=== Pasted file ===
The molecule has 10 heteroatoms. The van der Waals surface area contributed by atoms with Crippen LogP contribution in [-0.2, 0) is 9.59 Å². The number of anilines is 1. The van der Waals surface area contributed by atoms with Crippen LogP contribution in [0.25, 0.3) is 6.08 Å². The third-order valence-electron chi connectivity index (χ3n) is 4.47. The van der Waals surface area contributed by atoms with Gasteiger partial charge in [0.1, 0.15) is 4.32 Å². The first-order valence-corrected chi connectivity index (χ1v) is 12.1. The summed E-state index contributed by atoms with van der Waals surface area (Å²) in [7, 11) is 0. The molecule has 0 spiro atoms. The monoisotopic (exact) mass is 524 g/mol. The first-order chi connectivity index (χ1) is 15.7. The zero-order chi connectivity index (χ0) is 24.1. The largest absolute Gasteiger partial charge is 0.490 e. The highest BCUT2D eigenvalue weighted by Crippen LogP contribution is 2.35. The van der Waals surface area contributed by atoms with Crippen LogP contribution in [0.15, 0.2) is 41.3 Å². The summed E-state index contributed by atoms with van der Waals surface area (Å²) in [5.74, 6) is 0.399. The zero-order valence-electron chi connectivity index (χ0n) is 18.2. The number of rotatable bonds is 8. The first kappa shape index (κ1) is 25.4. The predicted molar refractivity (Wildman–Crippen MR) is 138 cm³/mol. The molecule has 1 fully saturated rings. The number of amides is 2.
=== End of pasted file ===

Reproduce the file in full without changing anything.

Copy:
The molecule has 10 heteroatoms. The van der Waals surface area contributed by atoms with Crippen LogP contribution in [-0.2, 0) is 9.59 Å². The number of anilines is 1. The van der Waals surface area contributed by atoms with Crippen LogP contribution in [0.25, 0.3) is 6.08 Å². The third-order valence-electron chi connectivity index (χ3n) is 4.47. The van der Waals surface area contributed by atoms with Gasteiger partial charge in [0.1, 0.15) is 4.32 Å². The first-order valence-corrected chi connectivity index (χ1v) is 12.1. The summed E-state index contributed by atoms with van der Waals surface area (Å²) in [7, 11) is 0. The molecule has 0 spiro atoms. The monoisotopic (exact) mass is 524 g/mol. The first-order chi connectivity index (χ1) is 15.7. The zero-order chi connectivity index (χ0) is 24.1. The largest absolute Gasteiger partial charge is 0.490 e. The highest BCUT2D eigenvalue weighted by Crippen LogP contribution is 2.35. The van der Waals surface area contributed by atoms with Crippen LogP contribution in [0.15, 0.2) is 41.3 Å². The summed E-state index contributed by atoms with van der Waals surface area (Å²) in [5.74, 6) is 0.399. The zero-order valence-electron chi connectivity index (χ0n) is 18.2. The number of rotatable bonds is 8. The first kappa shape index (κ1) is 25.4. The predicted molar refractivity (Wildman–Crippen MR) is 138 cm³/mol. The molecule has 1 fully saturated rings. The number of amides is 2.